The committee has three types of membership: public entities, private companies, and other academic and professional organizations. The principal governing body is the Members Assembly. The Board of Directors, which meets bimonthly, is composed of seventeen members representing the different groups of the three types of membership; these are elected officials, half of them elected every year. An executive committee of the Board has a president and four vice-presidents, two from the public sector and two from the private sector; they are assisted by an Executive Director and a Treasurer appointed by the committee members. Every two years, the presidency rotates between the public and private sectors.
Dr Pablo Mulas del Pozo is the Secretary of the Mexico National Committee of the World Energy Council. Between 1999 and 2001, he was Regional Coordinator for Latin America and the Caribbean for the WEC, and was also Chairman of the Energy Market Reforms Study group from 2002 to 2004. Dr Mulas has a Bachelor’s Degree in Applied Science from the University of Ottowa and a PhD in Engineering from Princeton University. After acting as Chief Advisor to the Secretary of Energy, he was appointed Director of the Energy Program at the National University of Mexico in March 1997 and later held the position of Director of University Programs there. In April 2002, Dr Mulas joined the Metropolitan University in Mexico City as Adviser to the President. Four years later, he joined Mexico’s Electric Power Research Institute as a member of the research staff. Dr Mulas has also occupied the following roles: Director of the Nuclear Reactor Laboratories of the Nuclear Research Center of Mexico; Director of the Energy Resources Division; and President of Mexico’s Electric Power Research Institute.
Energy in Mexico
Comparing 2019 and 2020 results, Mexico’s energy leaders depict an energy landscape with more uncertainties revolving around a mix of macroeconomic, geopolitical and technology issues. On the other hand, Action Priories issues are seen with lower impact, with a clear vision for Energy Efficiency as the primary focus.
US Policy is perceived with greater uncertainty and is closely associated with Economic Growth. The new United States-Mexico-Canada Agreement (USMCA) signed in 2018 is still pending ratification. The agreement lays the foundations for a liberalised energy sector with strong focus on private investment and economic growth. Given the importance of US investment in Mexico’s energy industry, uncertainty emerges around the possible impact of parallel dynamics (such as the migration settlement) on trade relations.
Sustainable Cities appear with higher impact. Urban centres in central Mexico account for the majority of the overall population and are faced with challenges including water availability, air pollution, waste, land consumption and loss of green areas. Grassroots initiatives and innovative private sector projects such as the ‘Smart Forest City Cancun’ continue to flourish, envisioning a transition to higher urban sustainability. Yet, insufficient public policies towards sustainability have increased uncertainty on this issue.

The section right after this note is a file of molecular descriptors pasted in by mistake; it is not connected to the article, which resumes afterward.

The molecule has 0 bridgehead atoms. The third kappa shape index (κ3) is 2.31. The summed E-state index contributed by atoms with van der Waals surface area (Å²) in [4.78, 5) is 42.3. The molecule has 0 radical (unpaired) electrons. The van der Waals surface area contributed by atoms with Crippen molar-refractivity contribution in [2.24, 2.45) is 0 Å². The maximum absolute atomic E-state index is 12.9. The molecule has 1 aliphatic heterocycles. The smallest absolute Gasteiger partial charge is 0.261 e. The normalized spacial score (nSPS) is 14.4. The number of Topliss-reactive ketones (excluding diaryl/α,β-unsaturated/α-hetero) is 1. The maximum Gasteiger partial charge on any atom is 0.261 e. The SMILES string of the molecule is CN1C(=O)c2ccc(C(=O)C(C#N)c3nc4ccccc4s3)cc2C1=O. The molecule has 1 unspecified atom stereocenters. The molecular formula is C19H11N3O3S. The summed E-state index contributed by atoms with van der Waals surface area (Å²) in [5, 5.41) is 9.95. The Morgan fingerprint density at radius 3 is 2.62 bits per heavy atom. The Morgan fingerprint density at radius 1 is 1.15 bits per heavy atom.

Regional Integration moves up towards the Uncertainties section, reflecting perceptions of regional negotiations on investment relations and migration policies. Energy is a central topic as most countries in the region are faced with environmental challenges that contribute to migration flows. In late 2019, Mexico became the largest single source of migrants in Central and South America, Africa and Asia, adding even greater complexity to integration negotiations.
Renewable Energies also leaves the Action Priorities section at a higher level of uncertainty amid changes in the sector’s governance. These include changes in regulation for clean energy certificates which now allow power hydro plants built before 2014 to obtain clean energy credits. For the moment, a judicial order has suspended the implementation of this procedure. Uncertainty also emerges from the cancellation of power auctions, which affects investors’ confidence in the renewables space.
Energy Efficiency is perceived with a very high impact compared to other Action Priorities. In the last decade, primary energy intensity has fallen by 10.1% and the final energy consumption intensity has decreased at an annual rate of 1%. The decoupling of GDP growth and national energy consumption has been observed since 2013. The main factor for these variations was the implementation of energy efficiency regulations for energy-intensive equipment and systems used in the domestic and industrial sectors.
Talent is seen with less uncertainty and enters the Action Priority area. In the present decade, significant effort has been made in the development of human resources for the energy sector. As a result, conventional energy industries have attracted young dynamic qualified personnel and new energy areas such as the renewables sector. In addition, new companies have been created to respond to the growth of competitive markets.
The new U.S. Administration and the election of AMLO as the new Mexican president have determined most of the discussions leading to emerging uncertainties in Mexico’s energy sector. At the same time, progress has been achieved around issues which count with a long-term action plan such as renewable energy and energy efficiency. While the discussions on the replacement of NAFTA raised uncertainties, the successful signing of the USMCA added a level of clarity to regional energy relations.